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Dispatch

Old 02-01-2024, 08:43 PM
  #1  
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Position: Dispatcher
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Default Dispatch

It's really a great career if:
  • You lose your medical.
  • You want to come home every night.
  • You still want the ability to jumpeat.
I've been doing it for about 7 years so I'm happy to answer any questions you may have.
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Old 02-24-2024, 03:01 PM
  #2  
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Hi, I'm a new 121 pilot who is starting to find the "come home every night" perk increasingly tempting lately. Would you say that being a former 121 pilot makes the training and transition easier?
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Old 02-24-2024, 04:12 PM
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I assume you would have to live in base and physically show up to the Ops center every day for duty? No remote work?

Also, if one is an ATP 121 pilot, and they lose their medical, can they slide over into dispatch, or do they need to go work for a 135 or regional and work their way up to a legacy dispatch? Also are dispatchers unionized?

What is the pay range?

I too have thought about it as a plan in case I ever lose my medical.
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Old 02-24-2024, 08:36 PM
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The dispatch knowledge test is about the same the ATP with dispatcher duty time questions added. The practical is to generate a flight plan and performance information for a airline flight. So you'll be figuring time and fuel burn for a couple dozen waypoints from takeoff to touchdown. If you have 2 years 121 or military flight experience you can go for it. See FAR 65. Otherwise it's about a 5 week ground school. Even if you've got the flying experience some of the training centers run a week or two week class to get you ready for the practical exam which I would recommend. Most of the majors hire new folks as assistant dispatchers who assist the official dispatcher who's putting their name on the release. When you upgrade to dispatcher you'll probably start out getting the night shifts so you'll sleep in your own bed every day. 135 operators officially don't have dispatchers but they might hire a dispatcher for an operational control position. 121 supplemental carriers are not required by the regulations to have certificated dispatchers but all the job openings for supplemental flight followers I seen recently require a dispatcher certificate. Whether they're union or not would depend on what company they work for.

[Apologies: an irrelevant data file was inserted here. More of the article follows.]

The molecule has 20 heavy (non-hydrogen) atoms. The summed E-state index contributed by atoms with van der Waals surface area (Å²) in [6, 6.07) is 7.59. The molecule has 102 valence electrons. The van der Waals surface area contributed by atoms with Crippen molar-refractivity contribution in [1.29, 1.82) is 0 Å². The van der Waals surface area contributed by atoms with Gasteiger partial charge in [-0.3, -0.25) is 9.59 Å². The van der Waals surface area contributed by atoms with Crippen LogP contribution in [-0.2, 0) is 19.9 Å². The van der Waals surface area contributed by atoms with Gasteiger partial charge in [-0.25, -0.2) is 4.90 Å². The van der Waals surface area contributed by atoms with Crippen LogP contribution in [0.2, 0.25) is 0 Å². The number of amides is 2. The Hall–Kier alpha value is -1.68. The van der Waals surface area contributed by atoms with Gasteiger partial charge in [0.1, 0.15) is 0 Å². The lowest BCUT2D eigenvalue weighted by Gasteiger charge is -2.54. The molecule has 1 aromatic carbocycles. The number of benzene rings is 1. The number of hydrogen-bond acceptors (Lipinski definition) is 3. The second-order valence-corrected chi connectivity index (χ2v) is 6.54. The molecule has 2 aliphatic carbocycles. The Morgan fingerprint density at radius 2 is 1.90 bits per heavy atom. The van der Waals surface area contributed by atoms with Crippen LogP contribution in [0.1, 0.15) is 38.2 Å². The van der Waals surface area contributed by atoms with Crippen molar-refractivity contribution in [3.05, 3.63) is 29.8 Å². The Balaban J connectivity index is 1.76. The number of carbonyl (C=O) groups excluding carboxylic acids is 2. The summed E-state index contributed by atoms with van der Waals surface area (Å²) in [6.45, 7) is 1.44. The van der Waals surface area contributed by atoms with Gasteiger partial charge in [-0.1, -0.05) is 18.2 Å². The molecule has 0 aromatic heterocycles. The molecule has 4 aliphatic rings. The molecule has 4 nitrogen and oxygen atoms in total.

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Old Yesterday, 01:59 PM
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Way higher pay working as a simulator instructor or working for the FAA in my opinion.
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Old Today, 05:53 AM
  #6  
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Originally Posted by MikeCPA View Post
It's really a great career if:
  • You lose your medical.
  • You want to come home every night.
  • You still want the ability to jumpeat.
I've been doing it for about 7 years so I'm happy to answer any questions you may have.
Jumpseat was limited to 2x(??) for training/observation every year. That's my recollection from the very infrequent dispatchers I had on my jumpseat. It's not the unlimited access you have as a CASS pilot.
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Old Today, 05:59 AM
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Originally Posted by NatGeo View Post
Way higher pay working as a simulator instructor or working for the FAA in my opinion.
Had a dispatch instructor on my jumpseat back in 2018 +/-. Big 3 airline. He made big bucks. It was either $200K+ or $300K+. Yes, he was senior, top qualifications so he could do everything, teach, evaluate, etc, and played the overtime game HARD, but it was still a lot more than I expected. He wised up...took a Kona trip. Four day trip (back at 0500 on day 4), had to pay for one hotel night as he stayed an extra day, got 3 rds of golf in February/March.
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